A greater level of judicial activity had been seen in Kosovo, he said. The appointment of about a dozen international judges to look into ethnically related crimes had brought great improvement in judicial actions. The Council should watch the question of links between depleted uranium and medical cases in Kosovo. He was somewhat relieved that the team of experts of the WHO had found no proven link between exposure to depleted uranium and the onset of health problems. That viewpoint should be confirmed by a larger body of independent experts.
He said in the past 19 months, Kosovo had come a long way from a war-ravaged society to one with prospects of a peaceful future. The constant support of the international community was crucial at this point to sustain and consolidate the gains achieved and move towards a future of peaceful coexistence.
ALISTAIR HARRISON (United Kingdom) said that the recent violence in Mitrovica and security situation in the Presevo Valley was a cause for concern. Acts of violence had been committed by extremists who worked against the wishes of their communities, and he condemned those activities. It was important to stress that the only way the situation could be resolved was through dialogue. More needed to be done to improve the law and order situation in Kosovo, and he supported the attention given to that issue by both the Special Representative and the Under-Secretary-General for Peacekeeping Operations. Another important question to be addressed was the issue of international judges and prosecutors. Did UNMIK have a sufficient number of those international personnel?
Continuing, he welcomed the recent plan for southern Serbia, which his delegation was studying carefully. He welcomed the fact that a peaceful solution was being sought for the area. He also welcomed the draft amnesty law by the Government of the Federal Republic of Yugoslavia and called for the release of all Kosovo Albanian detainees held without charges. Such action would improve the security situation in Kosovo.
KISHORE MAHBUBANI (Singapore) said that the new violence in Kosovo seemed to send a warning that events could move away from normalcy, especially in Mitrovica. All the necessary steps should be taken to improve the situation there, for violence could not be condoned. The practical effects of such a security situation were obvious, and the Council needed to react to it. He hoped that UNMIK and KFOR would take all necessary measures to rectify the situation.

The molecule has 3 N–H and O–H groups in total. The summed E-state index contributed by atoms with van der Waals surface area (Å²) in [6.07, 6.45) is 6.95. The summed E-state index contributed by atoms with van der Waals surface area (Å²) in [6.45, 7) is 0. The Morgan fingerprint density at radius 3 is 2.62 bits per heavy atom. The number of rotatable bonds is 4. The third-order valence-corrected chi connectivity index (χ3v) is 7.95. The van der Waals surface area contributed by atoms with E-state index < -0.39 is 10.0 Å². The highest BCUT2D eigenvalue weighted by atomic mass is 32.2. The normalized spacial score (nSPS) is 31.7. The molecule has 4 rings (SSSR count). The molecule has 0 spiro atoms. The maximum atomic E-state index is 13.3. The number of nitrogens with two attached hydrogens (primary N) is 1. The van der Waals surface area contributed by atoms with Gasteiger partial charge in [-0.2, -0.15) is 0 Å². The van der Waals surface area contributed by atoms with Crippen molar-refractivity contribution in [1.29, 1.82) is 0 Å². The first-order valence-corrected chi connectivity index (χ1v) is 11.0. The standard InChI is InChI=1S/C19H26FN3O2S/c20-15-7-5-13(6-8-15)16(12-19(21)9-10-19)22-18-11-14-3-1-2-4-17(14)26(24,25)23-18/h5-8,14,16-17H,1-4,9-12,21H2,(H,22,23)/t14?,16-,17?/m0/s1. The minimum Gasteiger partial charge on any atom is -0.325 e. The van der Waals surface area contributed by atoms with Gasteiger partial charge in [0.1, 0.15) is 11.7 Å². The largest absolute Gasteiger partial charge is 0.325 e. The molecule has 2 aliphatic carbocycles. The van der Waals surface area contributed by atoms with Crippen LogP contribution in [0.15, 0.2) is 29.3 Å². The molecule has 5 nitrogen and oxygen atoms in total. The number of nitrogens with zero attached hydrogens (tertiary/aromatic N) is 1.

Regarding the situation in the Presevo Valley, he said that violence there must cease, and extremist groups should dissolve. The calls of the international community must be heeded. In that respect, it would be useful for the Council to conduct periodic evaluations of the implementation of its calls. The solution must be a political one, and he hoped that ethnic Albanians would heed the calls of the international community.
Turning to the non-security issues, he supported the priorities spelled out in the briefing. All relevant parties must participate in the formation of the new self-government structures. The issue of the release of civilian detainees should be resolved as a matter of priority. That would contribute to the reconciliation. Economic reconstruction was also important. All of that required a continued international presence in the area.
HOWARD STOFFER (United States) said the prospects of lasting peace in the Balkans had brightened somewhat. The municipal elections in Kosovo in October had reassured him that progress on implementation of resolution 1244 was being made. He urged UNMIK to move quickly towards the organization of Kosovo-wide elections as soon as possible in 2001.
The continuing tension and outbursts of violence threatened progress, he said. It was promising that UNMIK and KFOR had been joined by key Albanian leaders, whose declaration was promising, focusing on confidence-building measures and the establishment of functioning political structures. Serbs could best address security concerns by cooperating with KFOR and UNMIK and participating in the police force and municipal assemblies. He encouraged Serb refugees to return to their home.
Condemning the violence across the Kosovo border, he said all material support for the extremists in that area should be curbed. He encouraged local leaders to cooperate with Yugoslav authorities to find a political solution. The Belgrade plan provided a sound basis, although he had some concerns, and he applauded Belgrade’s restraint
VALERI KUCHYNSKI (Ukraine) said during the past month both general improvement of the situation in Kosovo and some worrying security developments had been witnessed. The proper elaboration of the legal framework for the Kosovo-wide general elections was of particular importance. He believed the Council should be briefed on the results of the work for clearly defining all aspects of the elections, before UNMIK proceeded further with the holding of the elections. In the context of improving the security situation, he believed that recent UNMIK’s police actions across the province to seize drugs and illegal weapons had proved effective and should continue.